Monthly Archives: December 2009

Just popping in…

to wish you all a belated Merry Christmas and a New Year full of peace, joy and blessings!!

I meant to do one last pre-Christmas post, but the weather meant we had to put everything on fast forward. I’ll be back in early January.

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I do knit a sweater from time to time…

Two, in fact.

Not that I just pulled these off in a few weeks. Both have been patiently waiting for quite awhile.

First up, Diminishing Ribs is done:
DSC07194

Lessons learned form this sweater:

1. Being afraid of a sweater being too small will result in a sweater that is too big.

2. Knitting to get the gauge you want doesn’t necessarily result in the desired drape. (I should have gone down a needle size.)

3. Knitting and blocking a gauge swatch will not always result in a perfectly fitted sweater. Knowledge of your yarn is a must as well. In this case, 100% wool and I would have been fine. But this combo of alpaca, silk and merino resulted in a heavier sweater with less memory. Hence the growth in blocking and wearing, and a sweater that is too big.

4. I’m not as cleaver as I think I am. Adding two stitches to each front edge as to have enough room to add buttons onto something that already has plenty of stretch just results in a sweater that overlaps too much. Duh.

5. Taking a photo at this angle is just a bad idea, especially after having three babies, since I seem to look somewhat inflated.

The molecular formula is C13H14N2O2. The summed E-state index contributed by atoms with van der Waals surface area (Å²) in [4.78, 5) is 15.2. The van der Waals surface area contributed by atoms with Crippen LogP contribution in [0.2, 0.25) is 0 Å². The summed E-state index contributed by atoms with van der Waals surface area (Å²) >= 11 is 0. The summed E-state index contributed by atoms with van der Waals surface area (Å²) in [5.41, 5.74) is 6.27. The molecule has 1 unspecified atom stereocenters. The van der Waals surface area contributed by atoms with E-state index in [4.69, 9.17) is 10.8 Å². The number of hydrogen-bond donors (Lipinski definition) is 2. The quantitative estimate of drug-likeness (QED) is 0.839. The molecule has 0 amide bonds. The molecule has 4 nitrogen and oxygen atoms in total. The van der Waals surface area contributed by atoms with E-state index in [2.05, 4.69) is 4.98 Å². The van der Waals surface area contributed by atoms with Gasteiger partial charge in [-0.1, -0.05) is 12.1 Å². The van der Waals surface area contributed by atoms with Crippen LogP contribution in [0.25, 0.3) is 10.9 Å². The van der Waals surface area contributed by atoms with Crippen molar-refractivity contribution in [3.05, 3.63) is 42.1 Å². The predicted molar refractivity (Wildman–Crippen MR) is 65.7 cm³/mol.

6. A shawl pin can fix a lot.

7. Despite the one size too bigness of this sweater, I am still about 85% happy with it.

Secondly, the Child’s Tibetan Jacket is finally done! (Those cheeks!!)
DSC07148

Poor Knittykid. This was meant to be his sweater. But summer came and I stuck it in the closet. Imagine my surprise when I pulled it out this fall (two years later!), nearly completed and just the right size for Spinner. He’s been living in it now that it’s finished.

Lessons learned from this sweater:

1. I really don’t like intarsia. Especially this much intarsia.
2. Putting a sweater away in the closet for while is not necessarily a bad thing.

Other excitement…mostly for the locals.

My part of Minneapolis has tended to be a bit of a void when it comes to fiber and textile supplies. I did always have a quilting shop close by, but that was it. I had a 15-20 minute drive for everything else. Then The Fiber Studio came, a mere five minute drive from my house. (She’s got Pigeon Roof now, BTW…)  I had quilting fabric and fiber at quick access, but that was it.

Now two more shops have opened up. Sewtropolis, a fabric and sewing studio that focuses more on clothing side of sewing,  and Steven Be, owned by the same guy who owns The Yarn Garage. Now I’ve got more fabric ten minutes from home and a huge yarn store just five minutes from my house. Yes, five minutes. I can walk there. Shocking, absolutely shocking.

So, for my local friends, two more places to check out when you’ve got the time. If you head to Steven Be’s, be sure to know that the entrance is around the back…it feels a little like a yarn speakeasy. I felt like I should have to say a password to get in. But once you go inside you’ll be welcomed and completely floored, it is probably one of the more beautiful yarn stores I’ve been in. Over at Sewtropolis, Nikol is warm and helpful. She’s got a great class list; I just signed up for the A-line skirt class yesterday.

Now, everyone wish me luck as I try to figure out my new toy this weekend!

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Book Reviews: Socks!

I’ve got a thing for sock books. Despite the fact that it seems that I don’t knit a lot of socks these days, I still can’t read enough of them. In fact, I seem to be drowning in all the sock books I’ve gotten from the library lately.  I’ll be doing a handful of mini reviews this month in case you, like myself, are wondering which of the many new sock books out there might be worth a splurge. Sure, we all know Cookie A,  Cat Bohrdi, Wendy Johonson…but what about the rest? I’ll try to give you a quick run down on some of the lesser known books out there.